"We asked the question, 'What if Canlis did school? What would that look like? What if we took this fall to highlight the best and brightest spots of our town and bring a little joy, a little humor and a little bit of Canlis into your home via a live stream?'" explained Mark.

"It's about the community and it's about Seattle and it is way more lo-fi and 8-bit. This is not HDTV people," said Brian. "This is home movies done thoughtfully and smartly with a light hearted sense of perspective on the world."

There are no credits to be earned at Canlis CC. Instead, a $25 dollar tuition fee (all the proceeds go to FareStart) gets folks access to the entire curriculum. That curriculum, every single class, was born on Post-It notes (more than 200 of them), all stuck to the walls of a private dining room-turned office/meeting space.

"We just need to make [the classes] cool. How cool can you make Treasures of the Canlis Cellar?" Mark asked James Beard Award-winning Wine & Spirits Director Nelson Daquip during a meeting on a smoky late September day.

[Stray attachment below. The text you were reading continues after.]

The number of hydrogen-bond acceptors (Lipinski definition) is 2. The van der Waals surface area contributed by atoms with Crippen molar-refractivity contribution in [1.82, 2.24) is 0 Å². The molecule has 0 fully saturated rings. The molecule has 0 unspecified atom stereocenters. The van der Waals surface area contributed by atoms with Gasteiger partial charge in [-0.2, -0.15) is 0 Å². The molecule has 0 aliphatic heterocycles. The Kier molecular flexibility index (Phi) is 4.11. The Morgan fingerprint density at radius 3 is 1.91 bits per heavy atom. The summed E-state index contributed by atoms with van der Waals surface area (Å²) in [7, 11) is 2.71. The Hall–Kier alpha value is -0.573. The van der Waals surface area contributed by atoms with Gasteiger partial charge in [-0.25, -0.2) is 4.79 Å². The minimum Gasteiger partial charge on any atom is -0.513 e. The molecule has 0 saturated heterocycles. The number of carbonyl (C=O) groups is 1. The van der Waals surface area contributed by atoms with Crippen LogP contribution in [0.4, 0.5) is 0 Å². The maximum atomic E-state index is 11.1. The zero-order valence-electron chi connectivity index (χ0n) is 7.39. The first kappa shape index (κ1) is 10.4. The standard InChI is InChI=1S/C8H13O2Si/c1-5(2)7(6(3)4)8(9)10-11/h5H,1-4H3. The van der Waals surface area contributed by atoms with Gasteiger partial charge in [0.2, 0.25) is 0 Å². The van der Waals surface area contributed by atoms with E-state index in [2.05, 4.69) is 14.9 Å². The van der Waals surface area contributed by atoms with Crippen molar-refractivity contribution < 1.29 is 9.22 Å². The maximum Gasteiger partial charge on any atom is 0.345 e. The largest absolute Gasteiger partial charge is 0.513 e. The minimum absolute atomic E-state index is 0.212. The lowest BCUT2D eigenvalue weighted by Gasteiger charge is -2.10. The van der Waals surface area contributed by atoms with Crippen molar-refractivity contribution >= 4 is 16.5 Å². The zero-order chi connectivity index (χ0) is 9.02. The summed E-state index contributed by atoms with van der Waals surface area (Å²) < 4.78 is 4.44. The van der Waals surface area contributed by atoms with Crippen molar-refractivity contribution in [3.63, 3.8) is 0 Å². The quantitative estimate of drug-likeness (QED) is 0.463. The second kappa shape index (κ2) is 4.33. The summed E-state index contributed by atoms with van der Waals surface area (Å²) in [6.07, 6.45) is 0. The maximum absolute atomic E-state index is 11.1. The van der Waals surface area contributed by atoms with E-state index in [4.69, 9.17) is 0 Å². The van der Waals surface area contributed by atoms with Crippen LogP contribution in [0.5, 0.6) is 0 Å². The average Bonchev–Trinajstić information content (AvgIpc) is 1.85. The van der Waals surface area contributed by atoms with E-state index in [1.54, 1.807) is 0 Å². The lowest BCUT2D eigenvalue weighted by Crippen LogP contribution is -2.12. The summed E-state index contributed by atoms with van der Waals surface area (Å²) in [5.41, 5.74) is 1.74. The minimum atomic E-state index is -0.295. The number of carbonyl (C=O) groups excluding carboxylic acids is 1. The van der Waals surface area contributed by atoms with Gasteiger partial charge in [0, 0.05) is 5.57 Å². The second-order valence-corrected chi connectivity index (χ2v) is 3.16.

During the ideation phase of Canlis Community College these meeting were part planning session, part brainstorm.

"Cool Ranch Doritos and Raveneau is one of the great pairings. What if that's what was in it?" wondered Brian as he, Mark and Daquip discussed a potential class pairing high-end wines with junk food. (No word if that one made the final schedule)

"We started with creating classes around the stuff we're really good at teaching: food, wine, cocktails, and we're going to do those," explained Brian of how the team came up with the class schedule. "We're going to have boxes you pick up with all the wine and food and cocktails so you can follow along at home. But that wasn't enough. That wasn't cool. That was expected...this is a community college. It needs to be about the city. And we started dreaming about all the crazy bonkers classes a community college would have and it just got fun."